Xilinx and AMD: an inevitable match?

The Intel-Altera deal may force the hand of the two, but would that be a good thing?

With the Intel-Altera nuptials on, their competitors may find themselves in a shotgun wedding. There is now speculation and insistence that Xilinx, Altera's much larger competitor, should buy AMD, Intel's much smaller competitor.

In the FPGA world, it could be Xilinx is the Intel and Altera is the AMD but the gulf isn't as wide. Xilinx has 60% market share to Altera's 40%, but is viewed as the market leader with a broader array of processors and more customers.

We really don't need to belabor the Intel-AMD differences, do we?

So with Intel and Altera hooking up, people are now looking at Xilinx and thinking it needs to do something similar and there's really only one x86 option. A Seeking Alpha writer was the first to float the notion of a merger between the two, making some valid points.

Once Intel is in possession of the Altera product line, it will be able to cheaply produce the chip and drop the price, drastically undercutting Xilinx, and not hurting itself in the process. However, the author failed to note that Xilinx won't get this kind of advantage with AMD, since AMD is fabless.

Since the action appears to be in the server market, AMD would open up the opportunity for Xilinx to have an x86 and FPGA option. Again, the author missed a rather important detail: AMD's server position is miniscule; in the single digit range, according to Mercury Research. While x86 has 73% of the server market, Intel owns virtually all of it.

Somewhat overlooked is AMD's GPU position. AMD may be losing ground to Nvidia but Nvidia is to GPUs what Intel is to CPUs, and AMD's struggles in recent years only allow a ferociously competitive company like Nvidia to open up a lead. So AMD still have a GPU story, for now. I am concerned that the GPU in Intel's forthcoming Skylake CPUs may close whatever lead AMD has over Intel right now.

Barron's also raised the issue in discussing an analyst who feels AMD is a takeover target and Xilinx is a suitable buyer. Gus Richard, formerly with Piper Jaffray and now with Northland Capital Markets, has initiated coverage of AMD with an Outperform rating and a $5 price target, which is awfully generous for a stock hovering at $2.29 as of this writing.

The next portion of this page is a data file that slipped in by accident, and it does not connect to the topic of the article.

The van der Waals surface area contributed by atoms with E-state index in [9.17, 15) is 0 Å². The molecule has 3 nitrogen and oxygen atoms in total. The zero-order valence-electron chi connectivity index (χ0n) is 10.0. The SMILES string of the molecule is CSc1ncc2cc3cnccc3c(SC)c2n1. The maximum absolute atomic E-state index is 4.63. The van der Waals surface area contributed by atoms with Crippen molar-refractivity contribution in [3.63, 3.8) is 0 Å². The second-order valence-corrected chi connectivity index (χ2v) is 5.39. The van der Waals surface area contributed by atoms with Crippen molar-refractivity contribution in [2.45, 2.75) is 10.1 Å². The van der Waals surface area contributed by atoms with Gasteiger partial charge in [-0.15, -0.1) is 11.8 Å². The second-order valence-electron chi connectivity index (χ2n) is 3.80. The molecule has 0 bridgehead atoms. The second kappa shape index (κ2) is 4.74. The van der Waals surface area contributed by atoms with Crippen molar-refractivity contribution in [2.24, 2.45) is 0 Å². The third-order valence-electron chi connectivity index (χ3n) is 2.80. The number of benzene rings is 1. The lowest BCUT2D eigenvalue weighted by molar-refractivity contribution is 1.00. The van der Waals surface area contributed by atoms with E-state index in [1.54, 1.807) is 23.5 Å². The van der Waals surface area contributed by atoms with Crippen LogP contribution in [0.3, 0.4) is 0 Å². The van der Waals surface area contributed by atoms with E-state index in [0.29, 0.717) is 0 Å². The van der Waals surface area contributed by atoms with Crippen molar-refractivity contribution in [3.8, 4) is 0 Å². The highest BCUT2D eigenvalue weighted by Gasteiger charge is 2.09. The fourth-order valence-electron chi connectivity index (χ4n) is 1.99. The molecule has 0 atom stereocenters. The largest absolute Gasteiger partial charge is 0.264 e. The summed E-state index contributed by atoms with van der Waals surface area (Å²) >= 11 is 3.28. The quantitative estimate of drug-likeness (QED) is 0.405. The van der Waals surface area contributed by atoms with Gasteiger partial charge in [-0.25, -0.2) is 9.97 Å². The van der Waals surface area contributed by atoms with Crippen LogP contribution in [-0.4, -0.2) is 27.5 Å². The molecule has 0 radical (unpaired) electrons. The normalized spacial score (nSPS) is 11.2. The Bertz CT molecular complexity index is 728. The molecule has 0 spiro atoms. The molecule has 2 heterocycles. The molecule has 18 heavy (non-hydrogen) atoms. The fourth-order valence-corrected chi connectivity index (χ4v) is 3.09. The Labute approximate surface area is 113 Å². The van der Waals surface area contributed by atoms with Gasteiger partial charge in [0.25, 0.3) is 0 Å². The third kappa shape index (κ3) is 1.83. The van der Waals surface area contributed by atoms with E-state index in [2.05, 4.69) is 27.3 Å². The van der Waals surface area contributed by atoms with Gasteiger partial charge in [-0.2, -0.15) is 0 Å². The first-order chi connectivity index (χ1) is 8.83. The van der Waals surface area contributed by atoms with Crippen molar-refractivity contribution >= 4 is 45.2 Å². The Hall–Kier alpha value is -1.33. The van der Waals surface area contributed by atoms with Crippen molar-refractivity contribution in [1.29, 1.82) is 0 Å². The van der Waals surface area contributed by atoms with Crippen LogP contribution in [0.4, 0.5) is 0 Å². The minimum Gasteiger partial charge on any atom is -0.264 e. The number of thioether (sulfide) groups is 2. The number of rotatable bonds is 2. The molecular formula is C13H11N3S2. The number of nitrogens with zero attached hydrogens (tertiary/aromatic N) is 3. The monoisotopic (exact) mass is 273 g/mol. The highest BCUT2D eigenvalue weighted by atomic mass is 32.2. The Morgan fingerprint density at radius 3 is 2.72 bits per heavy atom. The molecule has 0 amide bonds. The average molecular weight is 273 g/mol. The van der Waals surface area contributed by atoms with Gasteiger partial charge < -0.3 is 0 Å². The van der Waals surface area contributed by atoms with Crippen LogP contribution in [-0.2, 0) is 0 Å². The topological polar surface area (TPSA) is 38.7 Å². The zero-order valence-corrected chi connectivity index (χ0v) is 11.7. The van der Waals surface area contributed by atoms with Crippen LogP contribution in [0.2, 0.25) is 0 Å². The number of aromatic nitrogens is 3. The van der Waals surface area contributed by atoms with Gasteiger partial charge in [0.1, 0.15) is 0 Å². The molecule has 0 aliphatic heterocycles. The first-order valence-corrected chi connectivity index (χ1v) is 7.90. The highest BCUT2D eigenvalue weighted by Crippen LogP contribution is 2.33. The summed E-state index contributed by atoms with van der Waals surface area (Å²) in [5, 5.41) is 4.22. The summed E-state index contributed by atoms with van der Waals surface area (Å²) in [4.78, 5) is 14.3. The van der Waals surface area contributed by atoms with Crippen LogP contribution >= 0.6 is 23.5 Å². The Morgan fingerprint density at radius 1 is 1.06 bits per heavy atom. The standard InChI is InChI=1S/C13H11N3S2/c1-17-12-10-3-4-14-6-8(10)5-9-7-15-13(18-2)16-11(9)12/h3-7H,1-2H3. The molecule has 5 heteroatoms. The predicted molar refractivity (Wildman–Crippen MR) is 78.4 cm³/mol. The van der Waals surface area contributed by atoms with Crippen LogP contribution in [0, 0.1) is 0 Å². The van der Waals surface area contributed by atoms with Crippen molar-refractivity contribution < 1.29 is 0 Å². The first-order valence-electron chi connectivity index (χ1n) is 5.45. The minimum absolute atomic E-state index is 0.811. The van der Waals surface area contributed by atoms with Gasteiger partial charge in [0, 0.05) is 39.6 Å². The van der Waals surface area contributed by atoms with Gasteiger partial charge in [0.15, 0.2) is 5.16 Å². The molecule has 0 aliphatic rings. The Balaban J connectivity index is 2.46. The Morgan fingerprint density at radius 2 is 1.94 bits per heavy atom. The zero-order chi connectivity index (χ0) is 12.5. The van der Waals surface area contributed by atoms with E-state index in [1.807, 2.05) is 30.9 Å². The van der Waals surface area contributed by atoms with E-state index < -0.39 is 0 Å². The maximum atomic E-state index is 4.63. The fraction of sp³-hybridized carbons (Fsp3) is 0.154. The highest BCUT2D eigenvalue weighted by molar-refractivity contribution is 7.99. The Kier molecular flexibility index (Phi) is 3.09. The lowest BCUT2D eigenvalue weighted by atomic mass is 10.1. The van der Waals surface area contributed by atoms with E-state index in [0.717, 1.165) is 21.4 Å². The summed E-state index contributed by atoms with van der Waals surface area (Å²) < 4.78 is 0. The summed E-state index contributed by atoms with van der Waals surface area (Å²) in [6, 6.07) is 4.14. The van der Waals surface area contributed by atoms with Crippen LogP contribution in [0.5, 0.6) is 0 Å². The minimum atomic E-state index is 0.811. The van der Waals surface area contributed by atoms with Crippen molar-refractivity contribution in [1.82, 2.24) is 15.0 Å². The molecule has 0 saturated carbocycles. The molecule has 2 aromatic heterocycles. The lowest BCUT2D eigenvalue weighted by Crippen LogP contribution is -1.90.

"Investors have decided that AMD has hit the iceberg and they are waiting for the ship to sink," he said, according to Barron's. "However, we believe that AMD still has time to avoid the collision, and if all else fails investors will be bailed out by the lifeboat of M&A."

Both Seeking Alpha and Richard took more of an investor's look than a technological look, although both did mention Xilinx could use AMD as a server/data center play. Again, that overlooks AMD's pitiful position in the data center, but even that could change.

Next year, AMD will begin rolling out a new microarchitecture, called Zen, which on paper looks like it will significantly close the gap with Intel. I have no idea if it will be enough to get server vendors buying again because it's way too early. From the early leaks it looks good and seems to be generating some excitement among tech nerds.

Richard also floated the notion of a Chinese buyer for AMD, but we've been through this before. That is just a no-go and he should know that. Intel holds a license agreement with AMD on x86 patents and no way, no how, is x86 IP going to China. Even if Intel were stupid enough to agree, the DoJ certainly won't, especially after this most recent security breach instigated by the Chinese.

A lot of people seem rather anxious for AMD to be bought. I agree with the notion of some analysts that new CEO Lisa Su does not want to just shine the place up for a sale, she wants to make the company competitive. I wish her luck in that regard, but if Xilinx makes an decent offer, by all means, take it.

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